How to Choose Your First Car

Mazda -323

By Dr John Wright

Safety should be a major priority when selecting a first car. It is in the early years of driving that one is more likely to be involved in a crash. The problem for some younger drivers is that the safe cars their parents like might not be deemed sufficiently cool. Never mind, it's usually nothing that a smart set of wheels, a lowering job and a bigger exhaust outlet won't fix.

Finding a safe and affordable first car

Many cars made before 1990 no longer have much commercial value. But some of them are still among the safest vehicles on the road. I'm thinking of brands such as Mercedes-Benz and Volvo. Move into the 1990s and airbags are more common.

If a single vehicle collides with an immovable object such as a tree or concrete barrier, the size and mass of that vehicle have little relevance to the outcome. But if two cars collide, then as a general rule the one with more mass wins out. This is a good reason for choosing a larger car.

Buying your first car for $5,000

Let's start with a budget of $5000. For that sum you can now buy an early model Lexus ES300 from the mid-'90s. This is a high quality front-wheel drive, 3.0 litre V6 sedan running through a four speed automatic transmission, delivering good performance (zero to 100 km/h in 10 seconds) and excellent economy (less than nine litres per 100 kilometres on the open road). Anti-lock brakes and a driver's airbag are standard features. From August 1993 the ES300 also got a passenger's airbag. Although this midsize Lexus is a trifle bland in the visual department, if you kit it out with a neat set of wheels with matching low profile tyres, it looks quite decent.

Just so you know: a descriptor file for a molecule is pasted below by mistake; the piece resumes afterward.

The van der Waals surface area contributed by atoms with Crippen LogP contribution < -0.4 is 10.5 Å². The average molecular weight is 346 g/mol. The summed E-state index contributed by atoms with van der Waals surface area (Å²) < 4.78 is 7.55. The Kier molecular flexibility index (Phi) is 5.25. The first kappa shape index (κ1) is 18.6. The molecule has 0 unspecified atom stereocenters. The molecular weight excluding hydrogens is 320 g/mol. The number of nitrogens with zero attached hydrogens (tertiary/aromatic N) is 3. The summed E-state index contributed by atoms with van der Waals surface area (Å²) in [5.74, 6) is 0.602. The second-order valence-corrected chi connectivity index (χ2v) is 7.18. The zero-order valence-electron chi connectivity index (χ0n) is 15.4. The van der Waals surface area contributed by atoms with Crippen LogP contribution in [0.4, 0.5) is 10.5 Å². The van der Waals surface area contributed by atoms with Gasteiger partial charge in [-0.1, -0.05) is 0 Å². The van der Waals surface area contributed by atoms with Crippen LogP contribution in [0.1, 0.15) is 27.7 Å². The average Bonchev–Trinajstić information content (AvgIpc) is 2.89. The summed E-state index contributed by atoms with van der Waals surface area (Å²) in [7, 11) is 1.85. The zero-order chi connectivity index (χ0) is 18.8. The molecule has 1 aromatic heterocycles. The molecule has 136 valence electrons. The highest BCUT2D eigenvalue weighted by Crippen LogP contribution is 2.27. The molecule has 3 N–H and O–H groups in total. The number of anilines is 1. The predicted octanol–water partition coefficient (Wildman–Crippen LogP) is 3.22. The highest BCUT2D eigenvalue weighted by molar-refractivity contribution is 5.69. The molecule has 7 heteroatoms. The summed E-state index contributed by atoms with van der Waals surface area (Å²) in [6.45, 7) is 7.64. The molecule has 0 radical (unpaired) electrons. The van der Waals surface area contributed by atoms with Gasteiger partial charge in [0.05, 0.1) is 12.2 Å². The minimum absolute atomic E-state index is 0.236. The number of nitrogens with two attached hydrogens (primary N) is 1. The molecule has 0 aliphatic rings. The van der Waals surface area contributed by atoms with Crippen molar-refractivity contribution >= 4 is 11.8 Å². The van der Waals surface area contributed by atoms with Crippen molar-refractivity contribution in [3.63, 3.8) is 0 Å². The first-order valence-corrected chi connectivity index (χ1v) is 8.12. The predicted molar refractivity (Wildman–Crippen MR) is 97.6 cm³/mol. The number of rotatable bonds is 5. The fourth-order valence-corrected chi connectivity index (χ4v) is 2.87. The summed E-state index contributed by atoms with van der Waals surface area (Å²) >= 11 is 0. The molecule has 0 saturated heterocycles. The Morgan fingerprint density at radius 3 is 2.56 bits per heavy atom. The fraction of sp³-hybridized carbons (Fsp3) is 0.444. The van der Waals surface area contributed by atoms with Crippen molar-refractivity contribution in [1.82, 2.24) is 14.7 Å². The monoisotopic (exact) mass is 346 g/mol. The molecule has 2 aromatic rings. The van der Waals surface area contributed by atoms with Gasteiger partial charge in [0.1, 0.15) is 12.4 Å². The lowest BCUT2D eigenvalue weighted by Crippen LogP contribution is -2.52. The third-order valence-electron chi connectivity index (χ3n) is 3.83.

If the driver of this first car is mad about either Fords or Holdens then cars made after about 1994 are worth considering. Neither a Falcon nor Commodore can match the safety credentials of a same-age Mercedes, BMW, Volvo or Saab, but the presence of an airbag is a major advantage. Fuel economy on these models is quite good and overall running costs are low.

The Mercedes-Benz 180E of 1992 does not have an airbag but it is a very strong car in the firm's tradition. You can now buy a tidy enough example for $5000. In these more enlightened times, it does not make sense to choose a first car purely on the cuteness or sexiness factor. When I started driving, the old Volkswagen Beetle was a popular choice. Think about it for a moment – a penchant for oversteer with the risk of rolling, a fuel tank in front of the driver's knees, a lack of stability in crosswinds, no power to speak of. That sounds like (and often was) a recipe for disaster. No, leave the old Beetles for the old geezers and don't think about buying one for your child.

First car budget of $10,000

If the budget runs to $10,000 you can buy a pretty respectable car. The choice of VT and even VX Commodores is huge and all of these have multiple airbags. Falcons of this era do not have side airbags. Either car is reasonably solid, handles and stops well and would make an excellent first car. So would a late model Mitsubishi Magna or Toyota Camry, boring as they may seem. How about a Magna Sport or VRX?

Smaller vehicles worth a look are the Holden Astra (universally judged to be cool), Toyota Corolla (not universally judged to be cool but ultra reliable) and the Mazda 323/Ford Laser twins.

Before buying check out the price of insurance. If you cannot afford to cover your car comprehensively, then you cannot afford the car.

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